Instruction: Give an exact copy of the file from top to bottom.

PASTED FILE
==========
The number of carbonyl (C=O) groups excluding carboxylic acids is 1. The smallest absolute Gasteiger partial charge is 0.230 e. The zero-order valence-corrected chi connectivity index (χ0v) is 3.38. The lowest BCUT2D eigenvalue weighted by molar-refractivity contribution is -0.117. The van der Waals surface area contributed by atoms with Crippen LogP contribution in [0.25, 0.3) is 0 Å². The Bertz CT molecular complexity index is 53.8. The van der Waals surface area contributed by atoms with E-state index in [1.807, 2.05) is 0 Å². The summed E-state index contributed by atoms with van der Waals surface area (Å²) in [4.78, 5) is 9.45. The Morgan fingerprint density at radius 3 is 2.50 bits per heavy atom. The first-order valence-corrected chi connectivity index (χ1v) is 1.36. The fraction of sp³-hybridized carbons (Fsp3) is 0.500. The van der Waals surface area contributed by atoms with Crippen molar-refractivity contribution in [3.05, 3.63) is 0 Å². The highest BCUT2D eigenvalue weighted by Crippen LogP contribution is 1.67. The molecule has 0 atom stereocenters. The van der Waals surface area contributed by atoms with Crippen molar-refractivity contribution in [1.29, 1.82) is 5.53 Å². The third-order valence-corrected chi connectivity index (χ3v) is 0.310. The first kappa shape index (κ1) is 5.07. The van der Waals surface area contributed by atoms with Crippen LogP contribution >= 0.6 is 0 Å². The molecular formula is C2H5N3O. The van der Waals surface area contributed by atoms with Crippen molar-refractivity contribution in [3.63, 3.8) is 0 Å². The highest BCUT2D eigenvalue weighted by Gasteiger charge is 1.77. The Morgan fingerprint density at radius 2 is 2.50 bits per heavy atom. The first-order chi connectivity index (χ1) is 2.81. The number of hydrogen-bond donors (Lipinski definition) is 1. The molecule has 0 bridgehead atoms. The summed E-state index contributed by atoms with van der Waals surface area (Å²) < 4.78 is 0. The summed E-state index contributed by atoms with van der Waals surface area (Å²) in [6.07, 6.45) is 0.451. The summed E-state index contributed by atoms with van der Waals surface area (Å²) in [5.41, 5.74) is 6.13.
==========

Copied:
The number of carbonyl (C=O) groups excluding carboxylic acids is 1. The smallest absolute Gasteiger partial charge is 0.230 e. The zero-order valence-corrected chi connectivity index (χ0v) is 3.38. The lowest BCUT2D eigenvalue weighted by molar-refractivity contribution is -0.117. The van der Waals surface area contributed by atoms with Crippen LogP contribution in [0.25, 0.3) is 0 Å². The Bertz CT molecular complexity index is 53.8. The van der Waals surface area contributed by atoms with E-state index in [1.807, 2.05) is 0 Å². The summed E-state index contributed by atoms with van der Waals surface area (Å²) in [4.78, 5) is 9.45. The Morgan fingerprint density at radius 3 is 2.50 bits per heavy atom. The first-order valence-corrected chi connectivity index (χ1v) is 1.36. The fraction of sp³-hybridized carbons (Fsp3) is 0.500. The van der Waals surface area contributed by atoms with Crippen molar-refractivity contribution in [3.05, 3.63) is 0 Å². The highest BCUT2D eigenvalue weighted by Crippen LogP contribution is 1.67. The molecule has 0 atom stereocenters. The van der Waals surface area contributed by atoms with Crippen molar-refractivity contribution in [1.29, 1.82) is 5.53 Å². The third-order valence-corrected chi connectivity index (χ3v) is 0.310. The first kappa shape index (κ1) is 5.07. The van der Waals surface area contributed by atoms with Crippen LogP contribution >= 0.6 is 0 Å². The molecular formula is C2H5N3O. The van der Waals surface area contributed by atoms with Crippen molar-refractivity contribution in [3.63, 3.8) is 0 Å². The highest BCUT2D eigenvalue weighted by Gasteiger charge is 1.77. The Morgan fingerprint density at radius 2 is 2.50 bits per heavy atom. The first-order chi connectivity index (χ1) is 2.81. The number of hydrogen-bond donors (Lipinski definition) is 1. The molecule has 0 bridgehead atoms. The summed E-state index contributed by atoms with van der Waals surface area (Å²) < 4.78 is 0. The summed E-state index contributed by atoms with van der Waals surface area (Å²) in [6.07, 6.45) is 0.451. The summed E-state index contributed by atoms with van der Waals surface area (Å²) in [5.41, 5.74) is 6.13.